info_outline 345: Do What Apple Says 09/24/2020
345: Do What Apple Says Gretchen Walker gave advice on creating a BLE iOS application. Gretchen wrote on the PunchThrough () blog. There are many other good posts on the blog about and (iOS and Android). PunchThrough also makes LightBlue, a great BLE debugging app you can find wherever you find your mobile apps. PunchThrough is in the Minneapolis, MN area. Chris and Gretchen both recommend . Chris also liked the Big Nerd Ranch books: and . Elecia liked the .
info_outline 220: Cascading Waterfall of Lights (Repeat) 09/17/2020
220: Cascading Waterfall of Lights (Repeat) Ben Hencke () spoke with us about OHWS, Tindie, and blinking lights. Ben sells his on his . It is based on the ESP8266 and uses the . To hear John Leeman’s trip report on the Open Hardware Summit (OHWS), listen to Ben’s websites are and . Go there if you want to see some of Ben’s projects, including Synthia. You can also find Ben on , , and . We talked with Charles Lohr about ESP8266 WiFi controlled lights and ColorChord on Embedded.fm episode . More about the (and an for it!)
info_outline 344: Superposition, Entanglement, and Interference 09/10/2020
344: Superposition, Entanglement, and Interference Kitty Yeung spoke with us about the superposition of quantum computing and fashion. If you want to learn more about quantum computing, check out Kitty’s series on Hackaday’s . Kitty works for Microsoft in . Kitty’s art and fashion are available on her site, , and shop . Her recent addition is the . There is a coupon code in the show. Kitty has some other DIY fashion projects: and . on Instagram
info_outline 343: Getting Brains to Work 09/04/2020
343: Getting Brains to Work Chris and Elecia discuss transcripts, listener emails, and brains. We already have a post about the dangers of using . Elecia got a to help her make origami and then discovered SVG files were editable (). She’s putting her origami crease patterns in a github repo ), where else would you put it? About brains, Elecia was reading from .
info_outline 342: That Girl's Brain 08/27/2020
342: That Girl's Brain Jess Frazelle of Oxide Computer spoke with us about hyperscalers (large companies that make their own datacenter server hardware) and podcasts. Jess wrote an article about the power efficiency measurements of datacenter servers: (ACM Queue August 2020). The Oxide podcast is available on as well as your usual podcast apps. Jess particularly recommended . Oxide is working to make hyperscaler-style hardware available to everyone. Their goal is to open source all their hardware and software: . They use the Rust language for much of their development. Jess has a blog:
info_outline 236: The Concept of Delayed Gratification (Repeat) 08/20/2020
236: The Concept of Delayed Gratification (Repeat) gave us new ideas about musical instruments, detailing how wonderful expressive control, 3D buttons, and keyscanning can be. Roger’s company is . We talked extensively about the , some about the for guitar, and only a little bit about the analog drum machine . A is a popular way to handle a large number of buttons but it falls prey to . Roger adds force sense resistors to this (). If you have an idea for an instrument, Roger has already to your request for a prototype. Roger gave a about the LinnStrument, including showing the sounds it can make. is the one handed musical instrument society enabling music making for everyone. Roger mentioned some other expressive instruments including:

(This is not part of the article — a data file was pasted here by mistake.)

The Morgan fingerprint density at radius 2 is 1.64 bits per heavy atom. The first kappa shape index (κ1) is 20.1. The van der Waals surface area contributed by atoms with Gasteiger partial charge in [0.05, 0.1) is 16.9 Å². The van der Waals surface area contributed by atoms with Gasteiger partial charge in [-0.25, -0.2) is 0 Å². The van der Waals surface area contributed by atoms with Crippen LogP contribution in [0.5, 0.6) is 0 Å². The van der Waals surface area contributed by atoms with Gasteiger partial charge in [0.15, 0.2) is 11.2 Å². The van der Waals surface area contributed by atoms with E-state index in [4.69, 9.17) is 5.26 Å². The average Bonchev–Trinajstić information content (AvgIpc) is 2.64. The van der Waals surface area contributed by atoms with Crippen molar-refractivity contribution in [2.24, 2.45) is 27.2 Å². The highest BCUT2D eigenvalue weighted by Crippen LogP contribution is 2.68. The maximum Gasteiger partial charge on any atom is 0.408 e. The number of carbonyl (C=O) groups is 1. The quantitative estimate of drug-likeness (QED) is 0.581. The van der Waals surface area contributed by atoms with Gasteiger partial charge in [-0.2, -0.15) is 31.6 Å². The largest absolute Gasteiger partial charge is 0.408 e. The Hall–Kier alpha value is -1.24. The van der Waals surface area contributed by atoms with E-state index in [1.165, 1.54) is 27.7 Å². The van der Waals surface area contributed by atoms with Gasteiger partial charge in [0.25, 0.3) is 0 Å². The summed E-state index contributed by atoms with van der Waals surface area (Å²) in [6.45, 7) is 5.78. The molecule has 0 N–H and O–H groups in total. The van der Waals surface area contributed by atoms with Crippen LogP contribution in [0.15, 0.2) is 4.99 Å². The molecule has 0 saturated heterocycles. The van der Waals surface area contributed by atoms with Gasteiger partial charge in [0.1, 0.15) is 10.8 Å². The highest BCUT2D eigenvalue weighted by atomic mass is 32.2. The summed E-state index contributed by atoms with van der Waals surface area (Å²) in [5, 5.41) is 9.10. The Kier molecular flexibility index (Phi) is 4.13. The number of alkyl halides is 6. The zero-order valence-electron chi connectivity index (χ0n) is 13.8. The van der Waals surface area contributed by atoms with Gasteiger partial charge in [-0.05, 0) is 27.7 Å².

info_outline 341: Big Hugs to Everybody 08/13/2020
341: Big Hugs to Everybody Phoenix Perry returns to speak with us about education and the importance of merging art and technology. Phoenix’s website is . The art installation crossing the virtual and the physical world was called . Phoenix is teaching a free online class: . Phoenix is the Master’s degree coordinator for University of the Arts London . Diversity and accessibility are important, some resources: by David Paris by Mary Flanagan by Cathy O'Neil (Steam game) (Steam game) (Mobile game) (Mobile game) Phoenix was previously on
info_outline 340: The Left Bunny Slipper 08/06/2020
340: The Left Bunny Slipper Chris and Elecia talk about getting transcriptions, accessibility, operating systems, and networking. Elecia recommends reading by Haben Girma (). Transcripts will initially be only available to Patreon supporters. To become a Patreon supporter, go to . If you can’t be a supporter and still really want the transcripts, hit the contact link. Chris Gammell’s nifty new podcast (video!) is . Want to know more about how operating systems work? Listeners recommended . Chris answered some questions about . More information about the layers of the network can be found in the . The mobile focused LISP project that Chris worked on is now at and has pointers for more documentation and code.
info_outline 339: Integrity of the Curling Club 07/30/2020
339: Integrity of the Curling Club Dan Zimmerman spoke with us about voting, voting machines, building trust in software, and transparency. Dan works for Galois ( , ) and Free and Fair (, ). He worked on the US Vote Foundation’s . The artifacts from that project are on github: . Dan (and Galois) worked with Microsoft on , a suite of tools to help make elections end-to-end verifiable, The tools are open source: The verifiable online election system is also open source: We failed to talk about the DARPA and but if you are still reading the show notes, they might be of interest. We also didn’t talk about the National Academies report on .
info_outline 338: Working With People Is Terrible 07/24/2020
338: Working With People Is Terrible In a surprising turn of tables, Christopher White joins the show as a guest to talk about his career, burnout, and musical instruments. Christopher attended for his undergrad mathematics degree then got a Master’s degree in physics at . Some things he has worked on include: His current band is 12ax7 (). The outro music is a track called “Solstice”.